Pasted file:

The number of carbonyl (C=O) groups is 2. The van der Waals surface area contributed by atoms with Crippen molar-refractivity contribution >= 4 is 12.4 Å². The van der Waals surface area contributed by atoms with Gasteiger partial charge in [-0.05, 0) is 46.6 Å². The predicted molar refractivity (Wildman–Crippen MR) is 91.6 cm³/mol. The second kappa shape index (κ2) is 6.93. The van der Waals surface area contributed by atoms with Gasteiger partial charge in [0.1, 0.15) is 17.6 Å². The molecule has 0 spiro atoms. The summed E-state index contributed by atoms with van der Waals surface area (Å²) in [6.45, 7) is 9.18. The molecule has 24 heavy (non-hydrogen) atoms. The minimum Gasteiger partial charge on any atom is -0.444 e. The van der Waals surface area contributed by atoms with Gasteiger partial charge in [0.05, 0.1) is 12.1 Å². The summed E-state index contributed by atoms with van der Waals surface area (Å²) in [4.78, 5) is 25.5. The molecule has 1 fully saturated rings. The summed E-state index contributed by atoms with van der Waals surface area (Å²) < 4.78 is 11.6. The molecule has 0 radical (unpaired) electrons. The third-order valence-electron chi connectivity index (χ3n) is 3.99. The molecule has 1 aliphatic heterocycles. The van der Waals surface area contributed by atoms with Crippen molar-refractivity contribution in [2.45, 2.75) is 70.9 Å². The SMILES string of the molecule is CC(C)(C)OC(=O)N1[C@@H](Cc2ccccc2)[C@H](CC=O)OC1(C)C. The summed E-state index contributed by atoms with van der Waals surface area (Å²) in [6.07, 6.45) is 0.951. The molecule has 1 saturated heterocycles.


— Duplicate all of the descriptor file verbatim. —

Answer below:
The number of carbonyl (C=O) groups is 2. The van der Waals surface area contributed by atoms with Crippen molar-refractivity contribution >= 4 is 12.4 Å². The van der Waals surface area contributed by atoms with Gasteiger partial charge in [-0.05, 0) is 46.6 Å². The predicted molar refractivity (Wildman–Crippen MR) is 91.6 cm³/mol. The second kappa shape index (κ2) is 6.93. The van der Waals surface area contributed by atoms with Gasteiger partial charge in [0.1, 0.15) is 17.6 Å². The molecule has 0 spiro atoms. The summed E-state index contributed by atoms with van der Waals surface area (Å²) in [6.45, 7) is 9.18. The molecule has 24 heavy (non-hydrogen) atoms. The minimum Gasteiger partial charge on any atom is -0.444 e. The van der Waals surface area contributed by atoms with Gasteiger partial charge in [0.05, 0.1) is 12.1 Å². The summed E-state index contributed by atoms with van der Waals surface area (Å²) in [4.78, 5) is 25.5. The molecule has 1 fully saturated rings. The summed E-state index contributed by atoms with van der Waals surface area (Å²) < 4.78 is 11.6. The molecule has 0 radical (unpaired) electrons. The third-order valence-electron chi connectivity index (χ3n) is 3.99. The molecule has 1 aliphatic heterocycles. The van der Waals surface area contributed by atoms with Crippen molar-refractivity contribution in [2.45, 2.75) is 70.9 Å². The SMILES string of the molecule is CC(C)(C)OC(=O)N1[C@@H](Cc2ccccc2)[C@H](CC=O)OC1(C)C. The summed E-state index contributed by atoms with van der Waals surface area (Å²) in [6.07, 6.45) is 0.951. The molecule has 1 saturated heterocycles.